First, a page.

It has definitely become a more important and higher profile role within an organisation. Therefore the Head is becoming more of an influencer, more strategic and needs to be a confident communicator. Deep technical and mathematical skills are therefore no longer enough in a role such as this.
It is my belief that all decisions can and will be made based on data, it’s why I prefer the term ‘decision science’ to ‘data science’. If you are in control of shaping that data then you’re informing the decisions and you occupy the most influential role there is. Data analysts are therefore corporate superheroes! 

What do you think the long-term future holds for the industry?

  1. Automation, across the board. Robotics will play an increasing part in business operations such as logistics (autonomous deliveries, automated shelf-filling) and AI in informing or making an increased number of crucial decisions through complex Machine Learning algorithms.
     
  2. An even closer alignment between physical and online retail. Omnichannel as an expectation is here to stay but at a deeper level of personalisation for the individual shopper.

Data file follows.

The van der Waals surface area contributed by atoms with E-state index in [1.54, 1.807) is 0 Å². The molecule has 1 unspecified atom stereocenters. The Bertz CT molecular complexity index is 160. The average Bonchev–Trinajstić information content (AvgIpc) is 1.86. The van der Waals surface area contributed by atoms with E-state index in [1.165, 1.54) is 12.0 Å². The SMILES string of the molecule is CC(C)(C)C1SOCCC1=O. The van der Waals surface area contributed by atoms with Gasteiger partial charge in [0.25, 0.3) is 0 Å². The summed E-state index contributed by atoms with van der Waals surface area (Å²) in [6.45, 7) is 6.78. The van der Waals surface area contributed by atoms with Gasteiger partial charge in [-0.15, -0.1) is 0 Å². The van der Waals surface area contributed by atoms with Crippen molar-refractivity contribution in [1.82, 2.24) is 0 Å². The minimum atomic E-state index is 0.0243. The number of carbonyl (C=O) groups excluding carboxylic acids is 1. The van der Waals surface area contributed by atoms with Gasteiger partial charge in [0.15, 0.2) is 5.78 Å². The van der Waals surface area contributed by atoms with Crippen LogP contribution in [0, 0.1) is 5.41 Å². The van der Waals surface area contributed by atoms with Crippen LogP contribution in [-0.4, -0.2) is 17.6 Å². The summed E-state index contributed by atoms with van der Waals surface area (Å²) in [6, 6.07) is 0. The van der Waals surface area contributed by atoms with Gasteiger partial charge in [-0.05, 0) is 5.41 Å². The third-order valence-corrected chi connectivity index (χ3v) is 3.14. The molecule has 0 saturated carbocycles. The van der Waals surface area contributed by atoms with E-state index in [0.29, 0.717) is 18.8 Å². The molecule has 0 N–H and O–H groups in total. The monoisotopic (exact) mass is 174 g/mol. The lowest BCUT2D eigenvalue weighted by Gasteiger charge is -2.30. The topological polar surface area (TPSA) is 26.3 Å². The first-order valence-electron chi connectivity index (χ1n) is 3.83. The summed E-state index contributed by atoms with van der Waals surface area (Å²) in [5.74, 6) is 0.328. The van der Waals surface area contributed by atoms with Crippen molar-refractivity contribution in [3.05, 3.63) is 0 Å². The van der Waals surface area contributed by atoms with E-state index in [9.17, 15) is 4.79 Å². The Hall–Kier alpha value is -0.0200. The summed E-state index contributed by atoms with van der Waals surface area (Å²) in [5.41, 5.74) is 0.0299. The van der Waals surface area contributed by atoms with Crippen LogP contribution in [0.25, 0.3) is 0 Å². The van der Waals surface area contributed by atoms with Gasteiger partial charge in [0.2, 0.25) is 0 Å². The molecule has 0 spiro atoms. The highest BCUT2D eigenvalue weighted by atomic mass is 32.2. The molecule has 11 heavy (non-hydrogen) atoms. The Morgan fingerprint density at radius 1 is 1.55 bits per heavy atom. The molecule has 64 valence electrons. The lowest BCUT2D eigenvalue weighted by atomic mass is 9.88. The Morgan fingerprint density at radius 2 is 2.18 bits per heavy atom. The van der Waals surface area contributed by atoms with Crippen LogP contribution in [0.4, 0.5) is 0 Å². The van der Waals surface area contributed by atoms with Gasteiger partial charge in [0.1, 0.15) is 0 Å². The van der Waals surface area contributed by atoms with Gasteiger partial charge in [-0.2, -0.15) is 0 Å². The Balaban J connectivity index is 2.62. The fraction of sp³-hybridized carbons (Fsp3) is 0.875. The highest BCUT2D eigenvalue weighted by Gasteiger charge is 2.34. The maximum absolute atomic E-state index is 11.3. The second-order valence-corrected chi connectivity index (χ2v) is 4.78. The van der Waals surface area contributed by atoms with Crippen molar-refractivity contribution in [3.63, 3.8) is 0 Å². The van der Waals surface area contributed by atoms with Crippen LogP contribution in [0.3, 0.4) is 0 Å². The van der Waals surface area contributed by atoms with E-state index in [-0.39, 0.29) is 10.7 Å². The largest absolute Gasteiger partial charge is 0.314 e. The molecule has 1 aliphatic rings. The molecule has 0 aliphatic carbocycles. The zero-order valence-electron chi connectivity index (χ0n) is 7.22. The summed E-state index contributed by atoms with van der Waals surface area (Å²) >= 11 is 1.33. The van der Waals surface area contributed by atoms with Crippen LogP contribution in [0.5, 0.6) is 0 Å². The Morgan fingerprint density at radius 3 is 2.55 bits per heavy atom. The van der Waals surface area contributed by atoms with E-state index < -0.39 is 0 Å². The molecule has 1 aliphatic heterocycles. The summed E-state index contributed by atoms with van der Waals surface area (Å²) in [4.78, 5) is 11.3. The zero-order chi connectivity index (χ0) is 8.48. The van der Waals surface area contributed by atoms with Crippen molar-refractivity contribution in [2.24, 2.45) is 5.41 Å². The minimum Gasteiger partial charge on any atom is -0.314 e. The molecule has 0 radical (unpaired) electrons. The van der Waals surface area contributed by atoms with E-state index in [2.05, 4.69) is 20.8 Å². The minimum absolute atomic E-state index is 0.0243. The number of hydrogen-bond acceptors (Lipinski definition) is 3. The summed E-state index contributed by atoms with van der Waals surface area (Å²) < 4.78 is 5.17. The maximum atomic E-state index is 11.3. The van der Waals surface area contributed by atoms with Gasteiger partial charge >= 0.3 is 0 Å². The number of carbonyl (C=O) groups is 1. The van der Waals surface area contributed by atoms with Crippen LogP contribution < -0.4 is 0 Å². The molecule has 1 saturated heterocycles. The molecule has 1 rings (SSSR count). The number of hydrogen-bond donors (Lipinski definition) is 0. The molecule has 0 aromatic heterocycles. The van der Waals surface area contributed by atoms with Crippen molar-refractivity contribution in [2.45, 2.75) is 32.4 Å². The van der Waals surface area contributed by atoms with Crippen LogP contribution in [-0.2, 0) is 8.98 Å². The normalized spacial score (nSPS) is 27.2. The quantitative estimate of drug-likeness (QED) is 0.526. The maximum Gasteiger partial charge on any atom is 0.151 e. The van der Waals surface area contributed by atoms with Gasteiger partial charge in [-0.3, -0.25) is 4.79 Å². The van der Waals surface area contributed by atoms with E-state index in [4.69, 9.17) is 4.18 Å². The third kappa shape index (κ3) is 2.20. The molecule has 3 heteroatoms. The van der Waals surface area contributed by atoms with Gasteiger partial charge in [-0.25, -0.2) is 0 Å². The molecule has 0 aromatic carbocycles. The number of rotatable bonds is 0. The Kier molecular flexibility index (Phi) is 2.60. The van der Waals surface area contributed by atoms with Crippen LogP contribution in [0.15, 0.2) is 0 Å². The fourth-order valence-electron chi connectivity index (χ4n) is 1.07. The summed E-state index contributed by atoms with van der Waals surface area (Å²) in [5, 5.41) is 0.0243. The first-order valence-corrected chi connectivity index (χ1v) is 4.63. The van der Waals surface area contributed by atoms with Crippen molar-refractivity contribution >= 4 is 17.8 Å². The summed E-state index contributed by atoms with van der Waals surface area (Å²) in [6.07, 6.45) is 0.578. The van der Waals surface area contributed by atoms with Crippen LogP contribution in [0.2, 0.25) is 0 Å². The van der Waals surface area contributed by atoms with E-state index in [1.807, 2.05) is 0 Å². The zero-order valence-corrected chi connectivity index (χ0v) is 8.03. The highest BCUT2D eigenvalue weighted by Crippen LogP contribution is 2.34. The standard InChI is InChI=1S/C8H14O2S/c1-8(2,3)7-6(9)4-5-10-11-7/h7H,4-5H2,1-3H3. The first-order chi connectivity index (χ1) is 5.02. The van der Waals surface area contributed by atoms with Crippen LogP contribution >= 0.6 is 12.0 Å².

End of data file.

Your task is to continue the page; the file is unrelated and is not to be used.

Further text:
3. A potential enormous disruption in retail if consumers learn the real value of their data in bulk and choose to withhold it, or even find the opportunity to give it a sellable value. GDPR could be more disruptive here than anticipated with the fines that most organisations are concerned about.

What advice would you give to people building their career in data and analytics?

I’d advise that jobs are rarely what is written in the job description. Shape the role to get what you want to get from it, be persistent and courageous. Don’t miss an opportunity to learn from challenges and risks, what scares you is what shapes you. Over the coming years people skills and relationship building will remain vital, so learn how to communicate and influence.
I’ve been lucky to have the opportunity to raise the profile of analysts in businesses where they were primarily Excel jockeys, printing and handing out low-quality tables of numbers. With the right training, great modern tools, access to data and substantial challenges I saw them blossom into highly influential contributors to business strategy and performance. Data superheroes. Who wouldn’t want to be one?
Pete Williams was speaking to Alan Joesbury, Consultant at Michael Page Technology. For a confidential discussion about recruitment or career opportunities in the technology sector don’t hesitate to get in touch. You can also see out latest technology industry insights here. 
Alan Joesbury